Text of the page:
We’ll be writing more about some of the fascinating words and phrases discussed by the participants in the coming weeks. The first batch of 1,731 VoiceBank recordings has now been uploaded to the Sound and Moving Image catalogue and is available in the British Library Reading Rooms. Right now I’m researching the word ‘shuntler’, used by one contributor’s mum in Chesterfield, Derbyshire in the north of England but thought to be a made-up word by his dad. A Sheffield dialect dictionary published in 1891 may contain just the information I need…
04 January 2013
Jonnie Robinson, Lead Curator in Sociolinguistics, writes about the difficulty in achieving authentic dialect in television dramas. He explores the regional accents portrayed in the very popular costume drama Downton Abbey and highlights the British Library's Opie collections as a resource for research into accent and dialect. Read the full blog post at the British Library Sound and Vision Blog.
03 January 2013
Robert Davies highlights some of the social science events scheduled for the early part of 2013, including public lectures by Professors Danielle Allen and Noam Chomsky as well the return of the 'Myths and Realities' series.
The Social Sciences department at the British Library hold a wide programme of events linked to the subject areas we cover. Each year we hold in the region of 30-40 events: from one day workshops, seminars and conferences aimed at academics, early-career researchers, PhD students and practitioners (for example in the business, management and third sectors), to public talks and debates.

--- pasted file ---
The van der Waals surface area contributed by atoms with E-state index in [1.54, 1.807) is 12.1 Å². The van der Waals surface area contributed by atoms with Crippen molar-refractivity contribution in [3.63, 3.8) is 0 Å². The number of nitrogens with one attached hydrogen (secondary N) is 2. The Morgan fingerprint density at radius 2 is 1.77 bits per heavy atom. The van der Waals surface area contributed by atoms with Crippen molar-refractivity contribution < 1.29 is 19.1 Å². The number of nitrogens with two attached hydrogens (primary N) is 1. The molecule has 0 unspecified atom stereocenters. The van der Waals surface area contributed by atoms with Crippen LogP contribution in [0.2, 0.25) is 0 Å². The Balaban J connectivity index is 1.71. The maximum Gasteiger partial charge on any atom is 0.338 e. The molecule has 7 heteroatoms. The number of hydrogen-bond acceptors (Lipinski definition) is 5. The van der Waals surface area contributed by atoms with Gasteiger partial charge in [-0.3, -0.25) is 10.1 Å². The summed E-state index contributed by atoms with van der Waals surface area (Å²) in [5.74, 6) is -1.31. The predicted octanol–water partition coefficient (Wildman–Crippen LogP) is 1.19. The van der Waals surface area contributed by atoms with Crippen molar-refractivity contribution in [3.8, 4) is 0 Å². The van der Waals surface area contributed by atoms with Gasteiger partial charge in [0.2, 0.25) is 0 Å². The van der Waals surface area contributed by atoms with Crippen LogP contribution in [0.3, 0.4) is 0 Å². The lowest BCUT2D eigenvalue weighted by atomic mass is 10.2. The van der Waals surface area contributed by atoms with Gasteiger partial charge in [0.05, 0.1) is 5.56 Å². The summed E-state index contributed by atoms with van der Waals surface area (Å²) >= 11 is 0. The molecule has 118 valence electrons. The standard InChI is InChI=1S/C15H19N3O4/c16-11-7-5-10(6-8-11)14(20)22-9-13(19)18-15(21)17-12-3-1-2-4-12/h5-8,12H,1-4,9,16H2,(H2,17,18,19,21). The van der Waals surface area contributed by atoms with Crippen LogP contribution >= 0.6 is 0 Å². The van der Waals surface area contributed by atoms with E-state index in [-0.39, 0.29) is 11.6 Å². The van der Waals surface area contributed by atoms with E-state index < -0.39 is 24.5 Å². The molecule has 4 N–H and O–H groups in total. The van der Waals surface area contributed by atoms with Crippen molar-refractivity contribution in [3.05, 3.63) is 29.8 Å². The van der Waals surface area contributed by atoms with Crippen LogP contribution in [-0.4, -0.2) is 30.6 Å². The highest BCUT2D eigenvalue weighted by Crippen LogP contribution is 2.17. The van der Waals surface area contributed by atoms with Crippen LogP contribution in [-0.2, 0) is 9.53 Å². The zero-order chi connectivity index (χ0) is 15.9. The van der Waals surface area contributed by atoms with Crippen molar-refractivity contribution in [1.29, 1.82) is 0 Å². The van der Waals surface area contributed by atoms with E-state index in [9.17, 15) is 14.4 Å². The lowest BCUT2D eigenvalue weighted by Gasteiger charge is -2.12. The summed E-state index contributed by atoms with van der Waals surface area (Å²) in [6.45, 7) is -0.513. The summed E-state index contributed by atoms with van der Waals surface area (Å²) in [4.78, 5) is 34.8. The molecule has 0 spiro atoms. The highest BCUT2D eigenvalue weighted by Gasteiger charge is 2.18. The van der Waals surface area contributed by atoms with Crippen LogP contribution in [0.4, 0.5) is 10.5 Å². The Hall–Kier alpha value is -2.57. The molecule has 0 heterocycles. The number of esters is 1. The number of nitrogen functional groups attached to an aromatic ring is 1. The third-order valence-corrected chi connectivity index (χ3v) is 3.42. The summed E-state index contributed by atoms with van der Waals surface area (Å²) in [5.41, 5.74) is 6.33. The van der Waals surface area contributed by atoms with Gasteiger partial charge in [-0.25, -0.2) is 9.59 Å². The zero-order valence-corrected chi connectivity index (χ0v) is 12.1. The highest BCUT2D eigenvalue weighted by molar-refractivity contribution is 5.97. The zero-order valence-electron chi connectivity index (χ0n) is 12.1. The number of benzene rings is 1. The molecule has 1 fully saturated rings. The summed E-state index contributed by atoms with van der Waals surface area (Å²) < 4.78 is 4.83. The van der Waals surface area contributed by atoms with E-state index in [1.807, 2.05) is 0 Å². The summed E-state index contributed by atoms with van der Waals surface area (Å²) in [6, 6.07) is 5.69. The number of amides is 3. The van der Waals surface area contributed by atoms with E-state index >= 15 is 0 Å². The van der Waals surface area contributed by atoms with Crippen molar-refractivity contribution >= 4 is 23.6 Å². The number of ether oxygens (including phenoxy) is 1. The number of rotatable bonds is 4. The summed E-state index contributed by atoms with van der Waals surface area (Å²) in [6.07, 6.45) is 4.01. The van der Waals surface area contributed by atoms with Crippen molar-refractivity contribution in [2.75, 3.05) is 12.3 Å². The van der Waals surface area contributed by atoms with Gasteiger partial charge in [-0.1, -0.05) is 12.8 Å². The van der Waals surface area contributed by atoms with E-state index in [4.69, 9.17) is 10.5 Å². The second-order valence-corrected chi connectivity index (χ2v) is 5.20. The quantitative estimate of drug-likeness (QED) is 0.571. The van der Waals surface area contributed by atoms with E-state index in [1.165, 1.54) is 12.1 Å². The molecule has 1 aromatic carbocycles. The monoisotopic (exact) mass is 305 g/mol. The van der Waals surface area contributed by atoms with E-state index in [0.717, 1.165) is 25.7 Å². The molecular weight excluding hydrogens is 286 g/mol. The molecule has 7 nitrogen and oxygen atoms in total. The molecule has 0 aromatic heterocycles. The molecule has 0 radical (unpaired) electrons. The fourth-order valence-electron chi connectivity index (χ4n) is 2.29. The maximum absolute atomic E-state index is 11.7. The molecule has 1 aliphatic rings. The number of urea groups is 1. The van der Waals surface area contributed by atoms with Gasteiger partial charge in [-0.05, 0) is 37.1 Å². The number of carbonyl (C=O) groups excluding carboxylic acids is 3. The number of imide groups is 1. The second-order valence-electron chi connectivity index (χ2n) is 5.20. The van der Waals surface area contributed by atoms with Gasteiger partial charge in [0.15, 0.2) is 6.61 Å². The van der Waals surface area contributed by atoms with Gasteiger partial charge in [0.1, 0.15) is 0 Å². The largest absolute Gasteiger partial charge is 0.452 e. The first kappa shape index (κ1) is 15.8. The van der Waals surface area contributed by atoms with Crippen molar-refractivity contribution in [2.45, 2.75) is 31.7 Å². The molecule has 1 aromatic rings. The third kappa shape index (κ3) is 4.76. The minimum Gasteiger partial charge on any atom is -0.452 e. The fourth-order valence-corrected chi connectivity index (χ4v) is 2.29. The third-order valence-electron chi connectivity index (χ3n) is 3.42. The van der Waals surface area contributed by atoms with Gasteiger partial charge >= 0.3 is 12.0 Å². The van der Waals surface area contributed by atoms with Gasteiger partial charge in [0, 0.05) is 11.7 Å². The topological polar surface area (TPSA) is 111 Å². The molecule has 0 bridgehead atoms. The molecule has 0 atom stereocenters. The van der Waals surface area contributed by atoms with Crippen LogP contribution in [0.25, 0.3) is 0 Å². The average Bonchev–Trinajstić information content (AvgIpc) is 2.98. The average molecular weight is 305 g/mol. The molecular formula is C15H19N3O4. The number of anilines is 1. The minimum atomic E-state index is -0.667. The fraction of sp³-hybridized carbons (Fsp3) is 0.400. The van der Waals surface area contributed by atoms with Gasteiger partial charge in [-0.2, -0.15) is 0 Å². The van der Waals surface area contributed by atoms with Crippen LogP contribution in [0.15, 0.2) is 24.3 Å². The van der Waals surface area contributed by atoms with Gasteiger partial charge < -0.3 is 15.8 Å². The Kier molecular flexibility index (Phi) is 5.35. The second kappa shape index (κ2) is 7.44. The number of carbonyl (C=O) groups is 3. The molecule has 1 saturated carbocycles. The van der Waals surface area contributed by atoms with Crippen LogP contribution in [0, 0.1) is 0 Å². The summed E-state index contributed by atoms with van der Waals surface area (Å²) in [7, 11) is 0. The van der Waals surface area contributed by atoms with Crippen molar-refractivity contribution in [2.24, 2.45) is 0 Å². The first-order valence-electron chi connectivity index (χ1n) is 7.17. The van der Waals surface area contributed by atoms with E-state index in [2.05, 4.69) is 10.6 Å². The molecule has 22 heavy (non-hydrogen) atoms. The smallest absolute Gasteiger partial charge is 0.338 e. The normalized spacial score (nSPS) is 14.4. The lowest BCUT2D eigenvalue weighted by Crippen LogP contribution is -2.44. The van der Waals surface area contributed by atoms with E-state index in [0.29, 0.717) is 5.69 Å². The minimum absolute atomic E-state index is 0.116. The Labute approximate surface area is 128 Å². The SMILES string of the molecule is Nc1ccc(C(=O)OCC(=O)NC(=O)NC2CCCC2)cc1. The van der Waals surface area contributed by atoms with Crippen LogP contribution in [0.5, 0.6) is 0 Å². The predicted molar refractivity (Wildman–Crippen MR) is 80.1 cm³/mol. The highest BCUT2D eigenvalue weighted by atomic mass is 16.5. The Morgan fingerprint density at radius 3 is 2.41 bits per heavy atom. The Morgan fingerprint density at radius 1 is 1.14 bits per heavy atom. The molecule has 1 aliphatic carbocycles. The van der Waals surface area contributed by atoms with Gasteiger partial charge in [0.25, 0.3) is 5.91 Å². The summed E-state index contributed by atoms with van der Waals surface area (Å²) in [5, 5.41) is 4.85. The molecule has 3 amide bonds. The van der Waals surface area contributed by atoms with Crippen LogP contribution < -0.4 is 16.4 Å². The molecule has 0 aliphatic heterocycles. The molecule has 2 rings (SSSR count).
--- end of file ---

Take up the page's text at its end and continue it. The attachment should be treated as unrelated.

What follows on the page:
In the first four months of this year we already have five events planned. Our season of the ‘Myths and Realities' series of public debates, which aims to explore significant public and social issues and to challenge some of the common myths and assumptions we make, starts again on the 11th February 2013 with 'Are ‘friends’ the new ‘family’?', followed by 'Addictive Personality: Myth or reality?' on the 18th March and 'Work to live or live to work' on the 29th April. These events can be booked via our 'What's On' pages.